For thousands of years Aboriginal people have been visiting Mooro Katta or Kaarta Gar-up, two of the many names for Mount Eliza, the highest point of Kings Park.
Noongar is the generic term for Indigenous people of the southwest of Western Australia. The area at the base of Kings Park, known as Goonininup, was an important ceremonial and dreaming area for Aboriginal males.
The Botanic Gardens and Parks Authority is committed to honouring the Indigenous culture associated with Kings Park and Botanic Garden and Bold Park. Further information can be found in the Authority's Reconciliation Action Plan.
Nestled in the heart of the State Botanic Garden, is the stone amphitheatre Beedawong; meaning 'celebration' or 'meeting place'. A tiered performance area, Beedawong was designed by Noongar artist Richard Walley and landscape architects Plan E. It is used as a venue for ongoing Noongar cultural activities including storytelling, dance performances and quiet reflection. It is also a popular location for Kings Park Festival activities in September. It is an ideal location for weddings, community groups and film and photography.
Boodja Gnarning Walk
Kings Park and Botanic Garden is home to a diverse range of flora and landscapes, all of which were understood and used for survival by the native Aboriginal people of the South-West, the Noongar people. The Boodja Gnarning Walk captures some of this knowledge and explores Noongar use of the land. Interpretive signage panels provide information and artworks from the Noongar people for visitors to follow while experiencing a selection of Kings Park’s significant attractions.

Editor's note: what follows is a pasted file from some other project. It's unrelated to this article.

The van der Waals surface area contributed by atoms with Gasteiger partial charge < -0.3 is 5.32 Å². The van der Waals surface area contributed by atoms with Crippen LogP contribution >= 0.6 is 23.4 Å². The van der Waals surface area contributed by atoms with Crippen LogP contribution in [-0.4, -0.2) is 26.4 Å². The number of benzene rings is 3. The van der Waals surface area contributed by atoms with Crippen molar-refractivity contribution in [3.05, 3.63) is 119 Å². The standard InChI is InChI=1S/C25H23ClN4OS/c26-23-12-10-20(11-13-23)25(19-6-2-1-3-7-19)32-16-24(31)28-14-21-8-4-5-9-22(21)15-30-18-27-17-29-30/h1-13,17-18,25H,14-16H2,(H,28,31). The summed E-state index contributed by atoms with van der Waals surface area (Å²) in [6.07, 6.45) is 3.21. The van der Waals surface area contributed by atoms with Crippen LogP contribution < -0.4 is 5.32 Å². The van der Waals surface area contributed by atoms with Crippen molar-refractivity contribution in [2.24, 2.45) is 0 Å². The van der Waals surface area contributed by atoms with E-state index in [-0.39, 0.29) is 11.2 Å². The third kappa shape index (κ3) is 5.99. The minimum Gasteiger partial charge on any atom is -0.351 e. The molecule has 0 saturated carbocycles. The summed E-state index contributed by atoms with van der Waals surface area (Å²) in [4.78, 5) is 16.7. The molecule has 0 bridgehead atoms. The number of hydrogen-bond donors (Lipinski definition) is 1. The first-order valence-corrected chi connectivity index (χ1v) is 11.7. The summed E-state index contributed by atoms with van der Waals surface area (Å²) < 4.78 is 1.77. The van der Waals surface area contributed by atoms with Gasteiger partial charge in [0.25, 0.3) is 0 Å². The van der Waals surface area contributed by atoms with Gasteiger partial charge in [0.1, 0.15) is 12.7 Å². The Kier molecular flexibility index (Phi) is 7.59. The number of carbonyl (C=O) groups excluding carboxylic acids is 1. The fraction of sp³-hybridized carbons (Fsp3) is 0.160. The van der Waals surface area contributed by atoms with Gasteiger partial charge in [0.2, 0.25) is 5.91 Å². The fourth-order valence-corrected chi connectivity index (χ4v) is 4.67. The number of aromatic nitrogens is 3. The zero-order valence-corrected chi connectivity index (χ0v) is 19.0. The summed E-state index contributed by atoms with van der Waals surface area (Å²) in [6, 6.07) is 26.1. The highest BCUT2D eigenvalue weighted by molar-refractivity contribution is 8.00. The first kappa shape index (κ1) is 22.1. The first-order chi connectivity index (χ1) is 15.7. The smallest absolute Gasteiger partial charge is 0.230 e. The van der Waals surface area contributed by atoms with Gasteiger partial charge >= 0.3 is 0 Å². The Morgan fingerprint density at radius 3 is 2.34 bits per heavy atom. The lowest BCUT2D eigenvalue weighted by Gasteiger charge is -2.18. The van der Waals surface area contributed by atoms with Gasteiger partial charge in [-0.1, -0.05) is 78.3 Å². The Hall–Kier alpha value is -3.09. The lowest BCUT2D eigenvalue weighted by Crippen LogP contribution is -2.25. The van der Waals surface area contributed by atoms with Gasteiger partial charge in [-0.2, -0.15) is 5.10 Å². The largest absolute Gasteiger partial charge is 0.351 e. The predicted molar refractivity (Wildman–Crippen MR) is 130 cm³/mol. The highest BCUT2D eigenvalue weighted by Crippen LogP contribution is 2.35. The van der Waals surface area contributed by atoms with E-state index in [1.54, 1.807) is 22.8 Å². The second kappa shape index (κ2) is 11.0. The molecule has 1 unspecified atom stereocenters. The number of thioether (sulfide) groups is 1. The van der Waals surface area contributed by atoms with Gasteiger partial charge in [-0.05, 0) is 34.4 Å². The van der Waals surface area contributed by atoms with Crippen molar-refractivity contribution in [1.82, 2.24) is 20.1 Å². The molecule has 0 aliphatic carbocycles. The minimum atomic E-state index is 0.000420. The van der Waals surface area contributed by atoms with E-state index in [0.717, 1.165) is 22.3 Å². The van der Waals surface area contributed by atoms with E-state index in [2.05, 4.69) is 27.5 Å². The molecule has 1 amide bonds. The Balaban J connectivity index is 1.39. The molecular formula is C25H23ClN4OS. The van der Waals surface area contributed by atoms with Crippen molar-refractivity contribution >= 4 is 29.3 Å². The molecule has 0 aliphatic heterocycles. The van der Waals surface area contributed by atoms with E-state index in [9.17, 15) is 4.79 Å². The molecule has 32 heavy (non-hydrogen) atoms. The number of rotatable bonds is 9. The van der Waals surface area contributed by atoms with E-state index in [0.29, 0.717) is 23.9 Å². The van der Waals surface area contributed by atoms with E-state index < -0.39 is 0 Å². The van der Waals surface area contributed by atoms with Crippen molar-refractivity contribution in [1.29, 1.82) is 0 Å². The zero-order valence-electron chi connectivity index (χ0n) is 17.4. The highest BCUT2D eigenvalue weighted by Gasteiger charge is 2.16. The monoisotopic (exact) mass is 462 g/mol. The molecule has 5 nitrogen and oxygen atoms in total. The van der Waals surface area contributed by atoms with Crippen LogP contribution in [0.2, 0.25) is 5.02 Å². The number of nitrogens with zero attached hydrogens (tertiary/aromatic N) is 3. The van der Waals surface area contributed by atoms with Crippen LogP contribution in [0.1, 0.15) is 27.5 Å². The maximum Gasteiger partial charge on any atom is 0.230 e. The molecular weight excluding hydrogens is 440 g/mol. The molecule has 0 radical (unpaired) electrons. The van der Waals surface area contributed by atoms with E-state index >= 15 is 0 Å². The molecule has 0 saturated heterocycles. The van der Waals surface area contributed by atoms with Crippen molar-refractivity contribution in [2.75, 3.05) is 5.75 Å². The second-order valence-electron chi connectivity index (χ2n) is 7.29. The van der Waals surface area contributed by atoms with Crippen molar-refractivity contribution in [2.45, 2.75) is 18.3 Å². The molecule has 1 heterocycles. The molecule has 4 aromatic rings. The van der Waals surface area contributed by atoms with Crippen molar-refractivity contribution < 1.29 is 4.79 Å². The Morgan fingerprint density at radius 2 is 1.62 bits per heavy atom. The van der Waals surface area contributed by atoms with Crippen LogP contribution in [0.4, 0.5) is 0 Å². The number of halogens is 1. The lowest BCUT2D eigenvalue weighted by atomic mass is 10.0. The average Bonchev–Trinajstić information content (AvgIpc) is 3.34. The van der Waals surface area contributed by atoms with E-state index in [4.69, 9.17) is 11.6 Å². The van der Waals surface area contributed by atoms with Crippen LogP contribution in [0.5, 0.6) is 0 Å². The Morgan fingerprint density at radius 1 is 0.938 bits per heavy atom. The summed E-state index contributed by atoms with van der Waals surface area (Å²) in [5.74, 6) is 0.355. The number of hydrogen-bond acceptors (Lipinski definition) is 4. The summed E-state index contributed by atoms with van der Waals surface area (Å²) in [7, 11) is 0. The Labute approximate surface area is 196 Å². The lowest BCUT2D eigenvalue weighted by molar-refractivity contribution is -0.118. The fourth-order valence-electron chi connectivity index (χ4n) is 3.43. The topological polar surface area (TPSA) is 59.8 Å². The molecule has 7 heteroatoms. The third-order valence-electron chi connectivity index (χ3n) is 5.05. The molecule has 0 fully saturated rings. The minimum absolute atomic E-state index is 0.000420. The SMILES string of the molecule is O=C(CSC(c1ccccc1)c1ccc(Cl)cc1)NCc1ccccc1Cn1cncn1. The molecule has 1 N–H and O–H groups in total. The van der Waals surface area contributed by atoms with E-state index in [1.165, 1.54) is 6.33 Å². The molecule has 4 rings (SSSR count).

Kings Park Education celebrates the Park’s Indigenous connection through a selection of exciting, curriculum based school programs. 'Chunyart and the Cheeky Parrot' follows the story of an Aboriginal boy and his cheeky friend and is the perfect introduction for young children to basic Noongar language and activities.
The history of Kings Park, including its Indigenous heritage, is highlighted in 'From Firesticks to Fireworks'.
Aboriginal cultural experiences
Aboriginal cultural experiences and tours are now available for Kings Park visitors. The tours are led by experienced and knowledgeable tour operators who have a strong family connection to this country and a deep understanding of their culture and knowledge of the land.
The 'Aboriginal Life' brochure provides more information about Noongar history, including the Dreamtime, six Noongar seasons and map of significant locations in Kings Park and Botanic Garden. It is available from the Visitor Information Centre or downloadable from the brochures section.
A Noongar glossary is available for local Aboriginal words that are used by the Botanic Gardens and Parks Authority within this website. The Authority uses Noongar terms for naming some facilities and native plants in order to recognise and honour Aboriginal connections with the land known as Mooro Kaarta (Kings Park).
You can listen by clicking the play button below or download the file to your mp3 player.
Traditional didgeridoo music, performed by Dr Richard Walley
Download traditional music (4 MB)